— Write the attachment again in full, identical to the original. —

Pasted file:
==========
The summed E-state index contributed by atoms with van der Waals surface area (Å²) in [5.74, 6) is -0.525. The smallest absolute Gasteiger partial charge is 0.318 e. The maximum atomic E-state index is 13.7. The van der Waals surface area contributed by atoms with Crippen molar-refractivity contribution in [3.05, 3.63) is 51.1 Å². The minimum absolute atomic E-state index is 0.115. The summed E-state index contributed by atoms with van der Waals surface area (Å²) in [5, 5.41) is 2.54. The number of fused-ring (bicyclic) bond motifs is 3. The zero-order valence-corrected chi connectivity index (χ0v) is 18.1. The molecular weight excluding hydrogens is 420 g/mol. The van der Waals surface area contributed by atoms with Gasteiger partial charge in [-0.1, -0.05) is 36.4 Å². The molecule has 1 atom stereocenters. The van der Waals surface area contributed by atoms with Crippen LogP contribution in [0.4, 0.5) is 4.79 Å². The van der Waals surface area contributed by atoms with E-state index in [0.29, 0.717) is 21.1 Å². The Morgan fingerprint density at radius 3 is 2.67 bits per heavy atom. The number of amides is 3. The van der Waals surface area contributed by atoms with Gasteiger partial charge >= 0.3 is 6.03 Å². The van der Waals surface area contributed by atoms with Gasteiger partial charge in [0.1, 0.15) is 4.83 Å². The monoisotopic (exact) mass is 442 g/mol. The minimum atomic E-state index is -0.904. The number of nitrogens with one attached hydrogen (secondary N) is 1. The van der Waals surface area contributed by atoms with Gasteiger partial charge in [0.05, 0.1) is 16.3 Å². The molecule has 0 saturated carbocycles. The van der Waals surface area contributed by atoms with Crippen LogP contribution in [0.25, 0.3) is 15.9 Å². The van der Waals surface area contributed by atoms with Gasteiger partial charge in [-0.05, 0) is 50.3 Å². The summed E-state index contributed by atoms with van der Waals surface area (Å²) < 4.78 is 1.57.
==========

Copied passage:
The summed E-state index contributed by atoms with van der Waals surface area (Å²) in [5.74, 6) is -0.525. The smallest absolute Gasteiger partial charge is 0.318 e. The maximum atomic E-state index is 13.7. The van der Waals surface area contributed by atoms with Crippen molar-refractivity contribution in [3.05, 3.63) is 51.1 Å². The minimum absolute atomic E-state index is 0.115. The summed E-state index contributed by atoms with van der Waals surface area (Å²) in [5, 5.41) is 2.54. The number of fused-ring (bicyclic) bond motifs is 3. The zero-order valence-corrected chi connectivity index (χ0v) is 18.1. The molecular weight excluding hydrogens is 420 g/mol. The van der Waals surface area contributed by atoms with Gasteiger partial charge in [-0.1, -0.05) is 36.4 Å². The molecule has 1 atom stereocenters. The van der Waals surface area contributed by atoms with Crippen LogP contribution in [0.4, 0.5) is 4.79 Å². The van der Waals surface area contributed by atoms with E-state index in [0.29, 0.717) is 21.1 Å². The Morgan fingerprint density at radius 3 is 2.67 bits per heavy atom. The number of amides is 3. The van der Waals surface area contributed by atoms with Gasteiger partial charge >= 0.3 is 6.03 Å². The van der Waals surface area contributed by atoms with Gasteiger partial charge in [0.1, 0.15) is 4.83 Å². The monoisotopic (exact) mass is 442 g/mol. The minimum atomic E-state index is -0.904. The number of nitrogens with one attached hydrogen (secondary N) is 1. The van der Waals surface area contributed by atoms with Gasteiger partial charge in [0.05, 0.1) is 16.3 Å². The molecule has 0 saturated carbocycles. The van der Waals surface area contributed by atoms with Crippen LogP contribution in [0.25, 0.3) is 15.9 Å². The van der Waals surface area contributed by atoms with Gasteiger partial charge in [-0.05, 0) is 50.3 Å². The summed E-state index contributed by atoms with van der Waals surface area (Å²) < 4.78 is 1.57.